54% of educational institutions have not wiped old ICT equipment of data
Failing to wipe data from redundant IT equipment before disposal could lead to a risk of penalties under GDPR
Despite GDPR legislation having come into effect over four months ago, the majority of UK educational organisations are now risking penalties by failing to adhere to some of the rules.
According to a survey of 1,002 UK workers in full or part-time employment, carried out by Probrand.co.uk, the majority (54%) of organisations in the education sector failed to wipe the data from IT equipment they disposed of in the two months following GDPR.
This news is perhaps less surprising given the research also found that 78% of educational organisations surveyed do not have an official process or protocol for disposing of obsolete IT equipment.
What’s more, 59% of workers in the education sector admit they wouldn’t even know who to approach within their company in order to correctly dispose of old or unusable equipment.
Worryingly, according to the data, educational organisations are one of the industries most guilty of this.
It is clear that more needs to be done to ensure that all businesses and organisations have a disposal procedure in place to avoid inadvertently leaking sensitive data.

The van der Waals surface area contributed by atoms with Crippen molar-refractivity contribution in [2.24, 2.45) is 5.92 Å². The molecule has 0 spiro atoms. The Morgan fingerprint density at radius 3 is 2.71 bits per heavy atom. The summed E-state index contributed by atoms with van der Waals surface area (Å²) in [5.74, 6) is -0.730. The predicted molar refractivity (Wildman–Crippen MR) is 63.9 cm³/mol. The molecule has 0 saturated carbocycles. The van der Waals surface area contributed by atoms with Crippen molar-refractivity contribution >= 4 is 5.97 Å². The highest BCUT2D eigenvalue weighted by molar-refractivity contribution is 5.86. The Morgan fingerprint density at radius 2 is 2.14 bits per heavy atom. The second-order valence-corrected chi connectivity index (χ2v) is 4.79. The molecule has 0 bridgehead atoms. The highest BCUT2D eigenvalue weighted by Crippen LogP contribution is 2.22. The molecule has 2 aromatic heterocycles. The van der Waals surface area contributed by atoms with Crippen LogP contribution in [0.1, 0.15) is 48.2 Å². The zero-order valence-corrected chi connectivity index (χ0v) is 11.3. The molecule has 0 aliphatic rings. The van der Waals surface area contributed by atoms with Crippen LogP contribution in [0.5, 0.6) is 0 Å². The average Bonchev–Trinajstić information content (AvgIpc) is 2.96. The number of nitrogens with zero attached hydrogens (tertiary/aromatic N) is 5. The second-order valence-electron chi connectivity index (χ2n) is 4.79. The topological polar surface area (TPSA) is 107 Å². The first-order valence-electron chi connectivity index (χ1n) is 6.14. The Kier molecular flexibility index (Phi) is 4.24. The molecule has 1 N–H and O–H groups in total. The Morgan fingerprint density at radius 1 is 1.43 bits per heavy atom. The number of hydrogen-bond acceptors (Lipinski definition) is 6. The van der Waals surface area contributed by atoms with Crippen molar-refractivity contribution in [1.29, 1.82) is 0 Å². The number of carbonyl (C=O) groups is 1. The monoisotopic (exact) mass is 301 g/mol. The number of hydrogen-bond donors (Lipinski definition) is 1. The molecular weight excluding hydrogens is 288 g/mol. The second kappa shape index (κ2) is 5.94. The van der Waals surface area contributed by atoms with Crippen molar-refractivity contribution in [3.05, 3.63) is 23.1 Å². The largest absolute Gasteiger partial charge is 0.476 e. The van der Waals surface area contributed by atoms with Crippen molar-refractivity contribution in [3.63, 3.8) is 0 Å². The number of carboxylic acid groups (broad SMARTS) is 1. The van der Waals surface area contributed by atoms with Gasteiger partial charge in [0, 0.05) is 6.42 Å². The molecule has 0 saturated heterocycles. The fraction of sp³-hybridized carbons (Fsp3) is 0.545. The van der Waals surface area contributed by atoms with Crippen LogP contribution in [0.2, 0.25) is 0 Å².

– Matt Coyle, Probrand.co.uk
The top 5 industries with the worst records for clearing the memory off IT equipment before disposal in the months following GDPR were: transportation (72%), sales and marketing (62%), manufacturing (59%), utilities (58%) and retail (57%).
Matt Royle, Marketing Director at Probrand.co.uk commented: “Given the amount of publicity around GDPR it is arguably impossible to be unaware or misunderstand the basics of what is required for compliance. So, it is startling to discover just how many businesses are failing to both implement and follow some of the simplest data protection practices.”
“This is especially startling to see from organisations within the education sector, where sensitive information is handled all the time.”
“The fines involved in a GDPR breach can potentially run into the millions – and what appear to be less tangible impactors, like reputational damage, customer trust and loyalty, will ultimately become financially significant.”
“Given these findings, it is clear that more needs to be done to ensure that all businesses and organisations have a disposal procedure in place to avoid inadvertently leaking sensitive data.”
The top 10 industries which are most guilty of not clearing the memory of IT equipment before it is disposed of:
1. Transportation – 72%
2. Sales and marketing – 62%
3. Manufacturing – 59%
4. Utilities – 58%
5. Retail – 57%
6. Education – 54%
7. Leisure and travel – 49%
8. Healthcare and hospitality – 45%
9. Trades / administration – 44%
10. Information and communication – 39%